Dear friends of Waldorf early childhood education, dear colleagues, dear donors, dear supporting members!
Shortly before the end of the old year and the beginning of the new, we send you a special issue of our Newsletter. It contains descriptions, thoughts and images of the celebration of festivals in Waldorf kindergartens in various cultures and regions of the world at this solstice time - in East, West, North and South. Each of these articles was written by our colleagues especially for this issue of the Newsletter. Through their contributions we hope to convey a sense that Waldorf education comes to expression in diverse ways in various parts of the world through our colleagues, with whom we are deeply connected through our educational ideals.
With heartfelt greetings for light-filled holidays and all good wishes for the New Year,
Philipp Reubke, Susan Howard, and Clara Aerts
|The heart of the festival - the inner attitude of the adult|
by Philipp Reubke, Mulhouse, France
At the end of a year, we often look back with the question, of all that happened, what was really most important?
Of all the events that took place, which are important for the future and will develop further?
At the end of this year 2012, which many view as the end of an era and a threshold to something entirely new, this question arises again: what is truly essential?Click here for the article.
Celebrating Diwali, the festivals of lights, in Waldorf Kindergartens in India
by Sucheta Garud, Mumbai
The festival of lights, Diwali, is celebrated in remembrance of Lord Rama coming back to the Kingdom of Ayodhya from his 14-year exile in Vanvas, the forest. It symbolizes the victory of the light of knowledge
(enlightenment) over the darkness of ignorance. Read the article
Searching for light in the "city that never sleeps"
by Anke Scheinfeld, New York
New York City is a bright and flashy spectacle during the holiday season; streets colorfully lit, store windows dressed with great sophistication, holiday music blaring at at every corner. There is no escaping the consumer-driven modern holiday mood, even just weeks after many New Yorkers became victim to nature's relentless power through Hurricane Sandy.
How can we, within this caldron, bring to our children a warm loving light of the season? Read more
|"Each of us must strive to discover the light in the other" Images from a Hanukkah Festival in Israel |
by Stefanie Allon, Kiriath Tiv'on
Celebrating Christmas in a kindergarten in the Southern Hemisphere
by Silvia Jensen, Florianopolis, Brazil
For a person living in the Southern Hemisphere who has been reading Steiner's
lectures on the quality of the seasons and the festivals that are orientated to the northern hemisphere, one cannot just do the same as what is described in the books. How can one relate to Christmas time as the moment of the returning of the sun forces to the earth (in the north), if where one is living (in the south), this very day is so close to the longest day in the year, where the sun actually is at its height?
The mood of Advent in a Waldorf kindergarten
by Tina Iwersen, Helsinki
A small light shines into the darkness - and a space is
created for a mood that we can experience anew each
year at Advent. Here in the far North, in Finland, this is
the darkest time of the year. Shortly before Christmas,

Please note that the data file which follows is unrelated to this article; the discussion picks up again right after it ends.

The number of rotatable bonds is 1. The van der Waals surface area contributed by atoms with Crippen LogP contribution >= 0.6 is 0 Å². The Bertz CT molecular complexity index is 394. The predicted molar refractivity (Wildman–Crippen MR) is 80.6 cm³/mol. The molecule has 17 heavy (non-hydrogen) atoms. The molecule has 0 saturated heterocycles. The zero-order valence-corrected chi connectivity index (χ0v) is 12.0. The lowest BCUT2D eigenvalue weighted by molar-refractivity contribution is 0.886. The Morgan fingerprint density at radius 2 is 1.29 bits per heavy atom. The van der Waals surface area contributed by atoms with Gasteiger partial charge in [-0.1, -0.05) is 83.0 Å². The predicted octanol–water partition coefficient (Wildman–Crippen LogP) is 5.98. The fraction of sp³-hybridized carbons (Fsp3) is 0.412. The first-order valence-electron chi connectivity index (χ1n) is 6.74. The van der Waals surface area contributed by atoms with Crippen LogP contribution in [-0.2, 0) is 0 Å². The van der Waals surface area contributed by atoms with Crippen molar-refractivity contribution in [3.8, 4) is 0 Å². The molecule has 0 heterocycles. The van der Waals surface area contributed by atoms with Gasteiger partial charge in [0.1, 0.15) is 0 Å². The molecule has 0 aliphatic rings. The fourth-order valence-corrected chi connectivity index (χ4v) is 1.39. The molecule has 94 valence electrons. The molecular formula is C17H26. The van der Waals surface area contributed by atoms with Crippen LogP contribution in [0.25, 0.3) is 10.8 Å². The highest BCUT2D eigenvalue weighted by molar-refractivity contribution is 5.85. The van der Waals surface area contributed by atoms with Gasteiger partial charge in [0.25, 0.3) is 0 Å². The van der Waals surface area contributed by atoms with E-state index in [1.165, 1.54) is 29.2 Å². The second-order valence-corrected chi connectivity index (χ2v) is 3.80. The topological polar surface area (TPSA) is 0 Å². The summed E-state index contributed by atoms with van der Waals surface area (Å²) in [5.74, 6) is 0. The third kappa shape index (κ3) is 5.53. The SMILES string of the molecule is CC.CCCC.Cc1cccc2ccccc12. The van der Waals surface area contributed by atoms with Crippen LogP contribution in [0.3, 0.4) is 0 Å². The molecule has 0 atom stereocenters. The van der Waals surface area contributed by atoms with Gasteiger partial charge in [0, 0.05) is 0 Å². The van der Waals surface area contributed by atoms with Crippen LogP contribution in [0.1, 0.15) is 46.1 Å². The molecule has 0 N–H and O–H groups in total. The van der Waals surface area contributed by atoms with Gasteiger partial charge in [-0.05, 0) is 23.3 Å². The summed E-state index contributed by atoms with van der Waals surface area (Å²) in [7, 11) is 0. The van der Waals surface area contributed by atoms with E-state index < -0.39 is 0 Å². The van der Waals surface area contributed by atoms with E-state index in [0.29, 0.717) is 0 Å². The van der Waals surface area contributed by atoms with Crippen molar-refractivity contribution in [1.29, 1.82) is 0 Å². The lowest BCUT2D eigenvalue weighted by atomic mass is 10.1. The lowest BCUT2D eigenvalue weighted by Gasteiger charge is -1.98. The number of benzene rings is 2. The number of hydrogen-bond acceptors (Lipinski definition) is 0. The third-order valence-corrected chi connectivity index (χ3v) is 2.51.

we see daylight only for a few hours. But living with
outer darkness is also a real experience and wonderfully
supports our search for the small inner light.Click here for the article
|A letter from the Waldorf kindergarten in Bosnia and Herzegovina|
by Leila Kostic, Sarajevo
|In Sarajevo we always joke when we talk about organizing our festivals, saying: "why should it be simple when it can also be complicated?" This is a saying one often hears in Sarajevo, and it also fits our festival preparations.... |
We celebrate Christmas in the kindergarten together with the parents. Parents who celebrate Christmas organize and prepare the festival together with the kindergarten teachers. But it often also happens that Muslim parents help, for example with baking the cakes. The question
"who has time to bake?" becomes more important than the question of one's background and traditions ...
|Request for support...|
IASWECE supports Waldorf education for the young child worldwide through training and professional development, conferences, research, translations, advising and mentoring kindergartens.... In order to better support these activities, we welcome your donations, large and small!
IBAN: SE07 9500 0099 6026 1681 8841
NORDEA BANK AB
IASWECE, Box 34, 16 126 Stockholm, Sweden
|...and for your collaboration!|
Please send us announcements of conferences and activities, articles and descriptions of the work in your country (with photos if possible!), links to interesting research studies or publications that are relevant for Waldorf education in the first seven years, etc.
In addition to reporting on the projects and activities of IASWECE, we also want this newsletter to serve as a lively and useful resource of exchange of information among Waldorf early childhood educators and friends around the world.
Office and Information: email@example.com
Country Projects, Partnerships and Support:
Clara Aerts, Belgium
Tel 0032 498 223 281
Membership, Working Groups, and World List:
Susan Howard, USA
Tel 001 413 549 5930
Conferences, Country Projects, Newsletter and Publications:
Philipp Reubke, France
Tel 0033 977 197 137
IASWECE Postal Address:
|Gelukkige nuwe jaar!
Ein gutes neues Jahr!
Happy new year!
Head uut aastat!Bonne ann�e!
Onnellista uutta vuotta!
नया साल मुबारक
Szczęśliwego nowego roku!
An nou fericit!
С Новым годом!
Gott nytt �r
З новим роком!
Boldog �j �vet!